By Justine Purcell Cowell
There is a 20-foot Christmas tree in the lobby of my condo. Fabulous, right? But being the half-Jewish Jew that I am, my response is two-fold. First, that beautiful glitz and gold sends a chill of childlike wonder through me. Second, it makes me curious about who decided our condo was Christian. Was there a juried vote? More likely there wasn’t much thought put into it.
It’s not like it would make my heart sing to see a menorah there beside that giant tree. It wouldn’t, maybe because Hanukkah is not a major holiday in the Jewish Calendar.
Even my rabbi said so. It’s a minor holiday that got elevated (okay, rabbi didn’t say this next part) in order to compete with offer us something that at least tries to be fun at Christmas time, seeing as we get denied the sackfuls of jolly-given gifts and the decorative support of every mall in North America.
It’s a confusing time for me. While I do enjoy a good latke, and I think menorahs are cool, Christmas has always had an exotic allure. Growing up in the predominantly Jewish suburb of Thornhill, everything was reversed: Christmas was the odd holiday out with only about one house in twenty covered in lights. “Christmas” was something for the people in those houses, something extraneous.
But that was a Truman Show effect, and it wore off at about the same time that young Christians stopped believing in Santa Claus. By age 13, I was all wised up and wondering who tried to pass off these no-name brand December festivities for the recognizable fancy brand the rest of the world has. That’s probably when I started paying more attention to the friends who celebrated Christmas.
And man, did they ever celebrate Christmas.
How I marveled at the sweaters and make-up that emerged from their magical trees. (And oh, how I borrowed those sweaters, how I shared in the joy of that make-up!) I liked turkey, and family, and presents. Some part of me definitely wanted in.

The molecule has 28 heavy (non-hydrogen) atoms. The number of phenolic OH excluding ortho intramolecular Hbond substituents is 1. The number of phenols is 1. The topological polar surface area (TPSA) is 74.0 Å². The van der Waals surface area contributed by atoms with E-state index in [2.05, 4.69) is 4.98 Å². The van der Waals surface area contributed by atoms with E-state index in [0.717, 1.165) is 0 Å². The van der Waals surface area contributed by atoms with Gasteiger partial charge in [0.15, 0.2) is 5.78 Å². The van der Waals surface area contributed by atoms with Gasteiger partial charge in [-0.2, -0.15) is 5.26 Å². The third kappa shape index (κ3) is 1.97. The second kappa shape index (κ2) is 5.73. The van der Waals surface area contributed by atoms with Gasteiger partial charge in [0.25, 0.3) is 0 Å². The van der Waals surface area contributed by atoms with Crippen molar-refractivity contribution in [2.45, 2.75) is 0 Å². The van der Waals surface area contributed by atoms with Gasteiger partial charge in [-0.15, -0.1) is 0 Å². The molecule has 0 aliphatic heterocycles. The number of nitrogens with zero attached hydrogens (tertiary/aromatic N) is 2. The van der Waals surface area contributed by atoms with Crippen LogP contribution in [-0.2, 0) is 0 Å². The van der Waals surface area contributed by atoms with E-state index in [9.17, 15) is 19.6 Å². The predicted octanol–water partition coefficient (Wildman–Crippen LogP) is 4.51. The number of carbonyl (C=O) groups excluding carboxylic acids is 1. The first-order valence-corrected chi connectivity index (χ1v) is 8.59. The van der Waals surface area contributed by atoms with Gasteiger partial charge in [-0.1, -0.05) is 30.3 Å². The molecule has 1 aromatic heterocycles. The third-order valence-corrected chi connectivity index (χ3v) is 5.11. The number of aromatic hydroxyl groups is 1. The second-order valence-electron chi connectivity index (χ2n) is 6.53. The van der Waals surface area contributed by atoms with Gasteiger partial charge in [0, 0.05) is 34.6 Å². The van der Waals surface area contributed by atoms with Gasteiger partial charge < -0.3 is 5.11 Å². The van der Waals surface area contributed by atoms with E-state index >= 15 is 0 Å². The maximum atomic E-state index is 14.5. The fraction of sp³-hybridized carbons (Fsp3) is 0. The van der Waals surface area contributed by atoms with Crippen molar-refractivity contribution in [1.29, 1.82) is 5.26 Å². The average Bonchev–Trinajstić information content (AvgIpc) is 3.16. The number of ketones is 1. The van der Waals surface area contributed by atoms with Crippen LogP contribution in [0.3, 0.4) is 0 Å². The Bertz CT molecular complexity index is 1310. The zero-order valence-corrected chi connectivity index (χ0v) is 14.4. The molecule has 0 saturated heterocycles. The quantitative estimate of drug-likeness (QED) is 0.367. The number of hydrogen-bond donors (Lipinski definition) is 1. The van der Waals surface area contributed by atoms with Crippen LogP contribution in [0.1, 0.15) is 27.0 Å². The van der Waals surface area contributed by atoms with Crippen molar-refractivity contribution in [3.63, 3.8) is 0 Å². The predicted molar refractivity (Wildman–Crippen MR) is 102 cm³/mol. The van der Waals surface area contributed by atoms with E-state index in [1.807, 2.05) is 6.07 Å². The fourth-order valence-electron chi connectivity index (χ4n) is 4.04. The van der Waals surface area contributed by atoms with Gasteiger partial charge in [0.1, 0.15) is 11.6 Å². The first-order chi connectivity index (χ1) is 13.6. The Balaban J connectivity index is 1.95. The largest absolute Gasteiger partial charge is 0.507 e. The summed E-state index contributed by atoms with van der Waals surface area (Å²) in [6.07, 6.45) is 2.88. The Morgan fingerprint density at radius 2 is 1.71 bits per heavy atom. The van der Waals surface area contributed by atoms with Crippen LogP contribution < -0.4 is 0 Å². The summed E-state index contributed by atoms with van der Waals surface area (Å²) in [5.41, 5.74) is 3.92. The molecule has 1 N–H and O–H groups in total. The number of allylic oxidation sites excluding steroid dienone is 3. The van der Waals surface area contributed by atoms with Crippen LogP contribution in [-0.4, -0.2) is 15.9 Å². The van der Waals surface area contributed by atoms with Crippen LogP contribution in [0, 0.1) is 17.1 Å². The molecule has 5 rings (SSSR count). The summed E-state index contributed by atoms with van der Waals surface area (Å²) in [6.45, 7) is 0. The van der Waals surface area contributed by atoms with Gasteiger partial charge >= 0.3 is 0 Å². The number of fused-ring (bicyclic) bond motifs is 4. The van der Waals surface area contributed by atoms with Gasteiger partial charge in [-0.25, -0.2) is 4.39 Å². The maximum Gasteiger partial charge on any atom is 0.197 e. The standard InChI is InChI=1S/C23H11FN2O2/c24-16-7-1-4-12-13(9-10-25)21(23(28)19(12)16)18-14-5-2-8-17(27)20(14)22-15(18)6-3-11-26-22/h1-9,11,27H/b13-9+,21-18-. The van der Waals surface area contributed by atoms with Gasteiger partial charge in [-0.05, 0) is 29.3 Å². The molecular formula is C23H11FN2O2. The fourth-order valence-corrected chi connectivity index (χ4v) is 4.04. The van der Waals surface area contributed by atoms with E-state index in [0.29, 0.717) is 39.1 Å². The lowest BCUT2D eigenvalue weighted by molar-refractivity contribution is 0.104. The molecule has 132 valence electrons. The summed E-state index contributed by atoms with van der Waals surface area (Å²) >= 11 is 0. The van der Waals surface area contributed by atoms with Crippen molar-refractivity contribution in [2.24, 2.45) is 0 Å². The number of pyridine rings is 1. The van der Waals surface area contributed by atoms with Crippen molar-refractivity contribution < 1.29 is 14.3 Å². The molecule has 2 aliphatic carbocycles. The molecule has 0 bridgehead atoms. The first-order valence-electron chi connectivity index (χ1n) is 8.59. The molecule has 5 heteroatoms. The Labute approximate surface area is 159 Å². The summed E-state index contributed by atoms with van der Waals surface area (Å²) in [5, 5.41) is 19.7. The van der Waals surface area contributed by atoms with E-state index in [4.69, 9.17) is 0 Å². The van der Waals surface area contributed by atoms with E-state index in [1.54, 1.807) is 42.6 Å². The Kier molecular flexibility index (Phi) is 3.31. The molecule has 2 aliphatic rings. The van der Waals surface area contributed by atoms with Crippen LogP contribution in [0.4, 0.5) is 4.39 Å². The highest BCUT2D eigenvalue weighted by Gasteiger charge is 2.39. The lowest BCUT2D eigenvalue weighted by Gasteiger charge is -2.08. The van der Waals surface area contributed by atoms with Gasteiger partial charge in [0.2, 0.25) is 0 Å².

Hanukkah is not Christmas. It’s the compensatory holiday that Jewish parents give to their children. And the truth is, yeah, sometimes it stings a bit to not be a part of that other intensely celebrated ritual that spans from Halloween to New Year’s. But whichever way I try to hide it – whether with a defensive plug for Hanukkah or an aloof shrug – the truth is that I’d like to find my name on a tag under your Christmas tree.
So next time you’re wondering why you have to say “Happy Holidays” instead of “Merry Christmas,” and why everyone is so against this wonderful time of year, think of it this way: Christmas is awesome, and it’s all for you. But for the people who didn't grow up with Santa or trees or festive holiday traditions, it’s a weird time that we flounder through, enjoying vicariously perhaps, compensating with other things, or ducking out and hoping it just goes away quickly. In short, some of us just don't get it –because we never had it.
I think it’s time for Christians to start seeing their most choice holiday as unique, deserving to be shared, and dare I say it – something that many could probably use some education on the ins and outs of (like, what’s the deal with fruitcake?).
For me and the 20-foot tree in my lobby, it’s really not about religious inclusivity – it’s more about individual inclusivity. Not in that condescending oh-mi-gosh you never had Christmas way, but in that hey, Christmas is amazeballs in my neck of the woods, and you really need to experience it.
In other words… invite a Jew/Muslim/Hindu/Sikh/Heathen over for some part of your Christmas.
I guarantee they will say yes. And we’ll all be better people for it.